Poisson Regression

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Poisson regression is used to model response variables (Y-values) that are counts. It tells you which explanatory variables have a statistically significant effect on the response variable. In other words, it tells you which X-values work on the Y-value. It’s best used for rare events, as these tend to follow a Poisson distribution (as opposed to more common events which tend to be normally distributed). For example:

  • Number of colds contracted on airplanes.
  • Number of bacteria found in a petri dish.
  • Counts of catastrophic computer failures at a large tech firm in a calendar year.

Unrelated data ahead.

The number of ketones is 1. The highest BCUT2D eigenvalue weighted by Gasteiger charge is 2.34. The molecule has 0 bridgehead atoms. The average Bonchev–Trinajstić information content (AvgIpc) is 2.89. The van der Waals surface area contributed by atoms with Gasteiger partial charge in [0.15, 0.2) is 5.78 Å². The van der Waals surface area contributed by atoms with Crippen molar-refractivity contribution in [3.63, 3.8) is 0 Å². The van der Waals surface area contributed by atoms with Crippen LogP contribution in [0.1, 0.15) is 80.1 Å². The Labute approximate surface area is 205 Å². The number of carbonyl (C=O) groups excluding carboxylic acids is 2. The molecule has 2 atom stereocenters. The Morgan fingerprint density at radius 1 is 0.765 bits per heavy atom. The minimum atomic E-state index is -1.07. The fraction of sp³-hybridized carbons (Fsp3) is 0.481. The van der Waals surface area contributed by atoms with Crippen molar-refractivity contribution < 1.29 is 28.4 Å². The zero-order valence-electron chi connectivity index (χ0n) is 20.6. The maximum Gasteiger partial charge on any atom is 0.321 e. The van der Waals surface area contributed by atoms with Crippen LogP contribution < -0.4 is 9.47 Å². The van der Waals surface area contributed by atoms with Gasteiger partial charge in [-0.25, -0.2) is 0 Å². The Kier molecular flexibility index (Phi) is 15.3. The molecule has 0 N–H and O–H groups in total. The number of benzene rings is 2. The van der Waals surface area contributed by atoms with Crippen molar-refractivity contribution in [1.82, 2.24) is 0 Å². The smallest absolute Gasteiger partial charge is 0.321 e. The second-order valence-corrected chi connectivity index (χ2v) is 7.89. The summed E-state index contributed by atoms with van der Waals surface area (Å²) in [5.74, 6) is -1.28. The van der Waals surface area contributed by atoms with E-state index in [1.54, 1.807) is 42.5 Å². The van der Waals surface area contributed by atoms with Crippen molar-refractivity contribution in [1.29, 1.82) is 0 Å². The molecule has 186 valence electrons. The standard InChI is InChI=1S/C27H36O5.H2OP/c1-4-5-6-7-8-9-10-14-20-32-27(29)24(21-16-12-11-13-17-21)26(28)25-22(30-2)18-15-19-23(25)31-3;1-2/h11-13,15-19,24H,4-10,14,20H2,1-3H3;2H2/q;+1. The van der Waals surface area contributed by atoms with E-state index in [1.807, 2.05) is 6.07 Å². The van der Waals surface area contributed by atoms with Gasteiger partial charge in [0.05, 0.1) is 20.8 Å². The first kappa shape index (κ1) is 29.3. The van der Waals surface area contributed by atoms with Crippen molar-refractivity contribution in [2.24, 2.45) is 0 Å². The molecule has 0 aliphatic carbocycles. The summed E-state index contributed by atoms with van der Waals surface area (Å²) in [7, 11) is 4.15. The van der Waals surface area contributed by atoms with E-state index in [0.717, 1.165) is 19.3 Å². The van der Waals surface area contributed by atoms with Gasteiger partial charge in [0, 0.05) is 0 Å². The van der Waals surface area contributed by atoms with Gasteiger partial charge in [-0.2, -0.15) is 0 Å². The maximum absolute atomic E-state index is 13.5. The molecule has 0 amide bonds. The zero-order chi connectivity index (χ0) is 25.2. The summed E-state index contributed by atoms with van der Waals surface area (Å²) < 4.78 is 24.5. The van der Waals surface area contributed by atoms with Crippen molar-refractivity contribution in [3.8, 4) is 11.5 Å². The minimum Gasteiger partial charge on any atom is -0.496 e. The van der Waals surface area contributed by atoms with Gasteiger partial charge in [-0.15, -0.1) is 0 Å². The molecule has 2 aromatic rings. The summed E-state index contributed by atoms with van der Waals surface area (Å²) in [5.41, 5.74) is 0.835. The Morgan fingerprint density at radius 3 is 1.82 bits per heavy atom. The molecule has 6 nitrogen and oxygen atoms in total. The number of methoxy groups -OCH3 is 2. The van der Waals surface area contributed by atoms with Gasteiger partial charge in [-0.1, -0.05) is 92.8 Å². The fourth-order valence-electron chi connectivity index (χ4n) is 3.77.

• Number of 911 calls that end in the death of a suspect.

For large means, the normal distribution is a good approximation for the Poisson distribution. Therefore, Poisson regression is more suited to cases where the response variable is a small integer.

Poisson regression is only used for numerical, continuous data. The same technique can be used for modeling categorical explanatory variables or counts in the cells of a contingency table. When used in this way, the models are called loglinear models. What is Poisson Regression? | Statistics How To